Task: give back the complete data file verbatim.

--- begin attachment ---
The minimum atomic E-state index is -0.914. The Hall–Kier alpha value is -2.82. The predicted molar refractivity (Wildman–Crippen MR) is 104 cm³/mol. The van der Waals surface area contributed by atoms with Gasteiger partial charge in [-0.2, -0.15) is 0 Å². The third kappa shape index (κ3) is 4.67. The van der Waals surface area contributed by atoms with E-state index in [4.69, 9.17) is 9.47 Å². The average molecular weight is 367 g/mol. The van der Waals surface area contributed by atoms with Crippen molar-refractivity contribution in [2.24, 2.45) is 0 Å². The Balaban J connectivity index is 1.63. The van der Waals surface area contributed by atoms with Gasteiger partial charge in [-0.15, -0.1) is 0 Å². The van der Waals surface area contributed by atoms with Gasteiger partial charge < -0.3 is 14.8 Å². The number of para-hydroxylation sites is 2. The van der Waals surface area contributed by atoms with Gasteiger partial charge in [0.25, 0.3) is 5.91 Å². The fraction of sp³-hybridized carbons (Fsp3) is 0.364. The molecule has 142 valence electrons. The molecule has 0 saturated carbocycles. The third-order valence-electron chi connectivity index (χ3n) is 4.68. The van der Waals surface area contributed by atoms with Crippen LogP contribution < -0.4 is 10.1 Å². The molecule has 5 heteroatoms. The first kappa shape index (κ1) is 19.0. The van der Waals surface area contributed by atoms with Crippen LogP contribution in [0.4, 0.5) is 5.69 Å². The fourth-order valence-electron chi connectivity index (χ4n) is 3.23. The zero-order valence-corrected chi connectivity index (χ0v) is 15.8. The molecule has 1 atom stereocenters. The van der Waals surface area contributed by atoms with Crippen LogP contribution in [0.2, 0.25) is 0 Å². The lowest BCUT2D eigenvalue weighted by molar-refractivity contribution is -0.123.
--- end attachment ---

The minimum atomic E-state index is -0.914. The Hall–Kier alpha value is -2.82. The predicted molar refractivity (Wildman–Crippen MR) is 104 cm³/mol. The van der Waals surface area contributed by atoms with Gasteiger partial charge in [-0.2, -0.15) is 0 Å². The third kappa shape index (κ3) is 4.67. The van der Waals surface area contributed by atoms with E-state index in [4.69, 9.17) is 9.47 Å². The average molecular weight is 367 g/mol. The van der Waals surface area contributed by atoms with Crippen molar-refractivity contribution in [2.24, 2.45) is 0 Å². The Balaban J connectivity index is 1.63. The van der Waals surface area contributed by atoms with Gasteiger partial charge in [-0.15, -0.1) is 0 Å². The van der Waals surface area contributed by atoms with Gasteiger partial charge < -0.3 is 14.8 Å². The number of para-hydroxylation sites is 2. The van der Waals surface area contributed by atoms with Gasteiger partial charge in [0.25, 0.3) is 5.91 Å². The fraction of sp³-hybridized carbons (Fsp3) is 0.364. The molecule has 142 valence electrons. The molecule has 0 saturated carbocycles. The third-order valence-electron chi connectivity index (χ3n) is 4.68. The van der Waals surface area contributed by atoms with Crippen LogP contribution < -0.4 is 10.1 Å². The molecule has 5 heteroatoms. The first kappa shape index (κ1) is 19.0. The van der Waals surface area contributed by atoms with Crippen LogP contribution in [0.4, 0.5) is 5.69 Å². The fourth-order valence-electron chi connectivity index (χ4n) is 3.23. The zero-order valence-corrected chi connectivity index (χ0v) is 15.8. The molecule has 1 atom stereocenters. The van der Waals surface area contributed by atoms with Crippen LogP contribution in [0.2, 0.25) is 0 Å². The lowest BCUT2D eigenvalue weighted by molar-refractivity contribution is -0.123.